• An Interview Schedule is an instrument in which an interviewer asks selected questions and then records respondents’ answers in a face-to-face situation or over the telephone. Some interviews are designed simply to measure answers to specific questions; others may involve recording information about participants’ nonverbal behavior during the interaction. A structured interview consists of “a predetermined set of questions or topics” (APA Dictionary of Psychology, 2007, p. 901).  An unstructured interview “imposes minimal structure by asking open-ended (rather than set) questions and allowing the interviewee to steer the discussion into areas of his or her choosing” (APA Dictionary of Psychology, 2007, p. 970).  In unstructured or semi-structured interviews, the interviewer has flexibility to pose additional questions in order to probe for further details or pursue specific themes. 
     

  • A Projective Technique is a standardized method to elicit responses to vague, ambiguous stimuli. These stimuli may consist of pictures, ink blots, phrases, incomplete sentences or stories that allow respondents to reply as they wish. This technique is called “projective” because, when asked to describe the ambiguous stimuli, the respondent is believed to “project” his or her feelings, thoughts, or personality onto the stimuli.
     
  • A Questionnaire is “a list of questions asked to obtain information about a topic of interest, such as an individual’s lifestyle, attitudes, and other behaviors or characteristics” (APA Dictionary of Psychology, 2007, p. 764).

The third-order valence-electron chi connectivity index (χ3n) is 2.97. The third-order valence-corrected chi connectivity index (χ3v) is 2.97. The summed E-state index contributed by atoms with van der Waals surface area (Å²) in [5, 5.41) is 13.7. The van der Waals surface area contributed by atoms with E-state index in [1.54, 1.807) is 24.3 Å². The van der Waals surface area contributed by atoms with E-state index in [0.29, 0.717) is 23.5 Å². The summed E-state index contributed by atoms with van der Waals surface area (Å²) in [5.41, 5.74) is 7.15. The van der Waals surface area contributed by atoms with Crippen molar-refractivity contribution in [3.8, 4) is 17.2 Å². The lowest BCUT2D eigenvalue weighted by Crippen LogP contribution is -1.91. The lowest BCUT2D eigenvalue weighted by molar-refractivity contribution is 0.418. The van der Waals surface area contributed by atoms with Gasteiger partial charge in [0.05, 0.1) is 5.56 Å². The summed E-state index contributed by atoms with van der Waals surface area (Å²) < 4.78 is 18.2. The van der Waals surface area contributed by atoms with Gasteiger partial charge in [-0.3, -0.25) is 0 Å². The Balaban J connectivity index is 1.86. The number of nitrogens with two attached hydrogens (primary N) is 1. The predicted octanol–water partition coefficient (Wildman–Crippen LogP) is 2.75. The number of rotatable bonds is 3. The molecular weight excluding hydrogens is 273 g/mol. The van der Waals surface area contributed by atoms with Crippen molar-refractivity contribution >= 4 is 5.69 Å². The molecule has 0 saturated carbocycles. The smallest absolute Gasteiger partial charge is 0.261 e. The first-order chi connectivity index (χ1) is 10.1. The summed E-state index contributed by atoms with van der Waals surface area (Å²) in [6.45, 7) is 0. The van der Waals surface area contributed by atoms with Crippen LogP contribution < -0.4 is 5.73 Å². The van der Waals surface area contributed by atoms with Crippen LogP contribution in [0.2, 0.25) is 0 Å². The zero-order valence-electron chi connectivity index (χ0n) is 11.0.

• A Rating Scale is “any scale in which a rater, or respondent, can express an opinion, judgment, or evaluation, usually by placing a mark along a line that is divided into 5 or 7 segments.  Likert scales, Likert-type scales, the semantic differential, and graphic rating scales are examples of rating scales” (Stang & Wrightsman, 1981, p. 74).  A rating scale is “an instrument used to assign scores to persons or objects on some numerical dimension” (APA Dictionary of Psychology, 2007, p. 769).  Rating scales may be nominal, ordinal, interval, or ratio.
     
  • A Survey is “a method of gaining certain information by asking specific people specific questions” (Corsini, 1999, p. 966).
     
  • A Test is “a standardized set of questions or other items designed to assess knowledge, skills, interests, or other characteristics of an examinee” (APA Dictionary of Psychology, 2007, p. 931). Common tests include intelligence tests, aptitude tests, cognitive tests, screening tests, and neuropsychological tests.
     

  • A Vignette/Scenario is designed to assess people’s reactions to either hypothetical or actual situations.  After reading a particular vignette (e.g., a story or description of an interaction between individuals), respondents may be asked questions about the vignette, for example, their attitudes toward the story characters, solutions to conflicts or problems depicted in the vignette, or estimates of how they themselves would behave in a similar situation.